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TimeUSB 140Ah LiFePO4 tested capacity and concerns

Flyview

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Hi everyone!

I just bought two of these TimeUSB 140Ah LiFePO4 batteries to replace my two 10 year old 100Ah LiFePO4 with no BMS (no protections).

Has anyone on here got the same battery? They use pouch cells and are about the size of a regular 100Ah with prismatic cells. I did my best to test the capacity with a (cheap) shunt and battery monitor I've had for years. My first test came out at ~172Ah for the first battery and ~180Ah for the second. I went and bought a hall sensor DC clamp meter and "calibrated" my little battery monitor at 50A and ran the test again at about 50A discharge rate, with the batteries both hooked up in parallel this time, and got about 325Ah or ~162Ah each. Is it possible that they are that much over rated capacity? I will be getting a Victron battery monitor soon and run a hopefully more accurate test.

One concern I have is that the new batteries don't seem to have any "absorption" time and actually turn off when they are fully charged. As soon as they hit 14.5-14.6V they stop accepting charge. Then something weird happens: the batteries will provide some voltage but not what you would expect. If you put on a small load, the voltage drops pretty quickly from 13.6V to something like 13.1V and eventually the battery will come back online and go back up to 13.7V and start discharging normally. I don't have much experience with batteries that have a BMS. Is this normal? In practice this isn't the best behavior because when the batteries are in their "off" state after fully charging, the solar charge controller is powering everything directly and my fridge makes the voltage jump all over the place from 13.8V to 15V as it tries to maintain a 14.4V absorption voltage. Should I turn off absorption altogether? Even with absorption off there will be a gap in time from when the batteries turn off from being fully charged until they start supplying their 13.6V under float conditions. Thoughts?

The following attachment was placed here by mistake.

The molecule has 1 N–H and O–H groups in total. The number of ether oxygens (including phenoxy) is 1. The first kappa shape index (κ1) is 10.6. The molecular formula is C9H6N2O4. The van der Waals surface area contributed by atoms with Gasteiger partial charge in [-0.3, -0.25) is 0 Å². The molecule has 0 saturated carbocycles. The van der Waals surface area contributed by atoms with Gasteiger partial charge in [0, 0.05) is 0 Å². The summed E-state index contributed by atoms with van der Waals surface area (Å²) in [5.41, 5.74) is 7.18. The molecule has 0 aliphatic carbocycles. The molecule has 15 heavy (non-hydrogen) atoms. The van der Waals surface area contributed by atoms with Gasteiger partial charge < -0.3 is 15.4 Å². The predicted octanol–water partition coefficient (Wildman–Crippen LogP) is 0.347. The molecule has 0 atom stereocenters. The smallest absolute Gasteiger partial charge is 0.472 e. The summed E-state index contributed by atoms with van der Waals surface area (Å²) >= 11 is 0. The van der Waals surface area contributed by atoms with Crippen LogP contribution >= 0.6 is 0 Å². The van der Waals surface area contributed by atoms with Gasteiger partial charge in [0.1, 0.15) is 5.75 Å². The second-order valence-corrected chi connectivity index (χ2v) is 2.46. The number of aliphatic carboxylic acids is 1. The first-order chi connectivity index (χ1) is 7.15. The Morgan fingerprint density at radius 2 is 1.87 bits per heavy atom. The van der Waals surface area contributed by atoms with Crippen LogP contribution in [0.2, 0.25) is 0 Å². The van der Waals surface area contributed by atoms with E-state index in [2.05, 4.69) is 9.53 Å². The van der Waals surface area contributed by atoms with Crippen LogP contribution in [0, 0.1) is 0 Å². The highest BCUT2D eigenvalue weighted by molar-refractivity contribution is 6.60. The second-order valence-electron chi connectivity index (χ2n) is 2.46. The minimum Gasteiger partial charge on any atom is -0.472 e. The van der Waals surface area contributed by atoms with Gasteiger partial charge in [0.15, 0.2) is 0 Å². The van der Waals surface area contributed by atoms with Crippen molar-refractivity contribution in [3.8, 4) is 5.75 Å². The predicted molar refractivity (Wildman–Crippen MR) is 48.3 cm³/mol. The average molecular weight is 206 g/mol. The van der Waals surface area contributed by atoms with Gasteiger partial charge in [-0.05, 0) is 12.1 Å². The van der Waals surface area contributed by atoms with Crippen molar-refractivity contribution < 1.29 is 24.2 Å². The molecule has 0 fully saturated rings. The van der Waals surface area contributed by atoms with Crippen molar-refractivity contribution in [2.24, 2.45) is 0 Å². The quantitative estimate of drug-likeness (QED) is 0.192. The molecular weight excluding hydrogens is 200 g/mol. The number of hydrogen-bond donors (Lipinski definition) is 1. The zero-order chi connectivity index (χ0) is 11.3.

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I expect a quality battery to be 5-10% over rated. This gives the manufacturer some wiggle room on end of life by having more "ah" to lose before the 70-80% rated capacity is hit.

Charging to 14.5-14.6V requires cells to be in near perfect balance. This is rare for new batteries. They were made at least 90 days ago, and they had to ship at < 30% charge to meet hazmat requirements.

The odd voltage behavior you observe is typical of some batteries. When the BMS hits over-voltage protection, some report a false low voltage and then revert to actual when a load > XA is applied.

Recommend you set absorption to 13.8V and float to 13.5V. If you can set the absorption period, limit it to 2 hours. After awhile, the cells will eventually balance out allowing faster charges to higher voltages, or you can leave it at 13.8 and potentially experience improved cycle life.

Since you're pulling > rated capacity (subject to confirmation with Victron shunt), it's a pretty minor imbalance.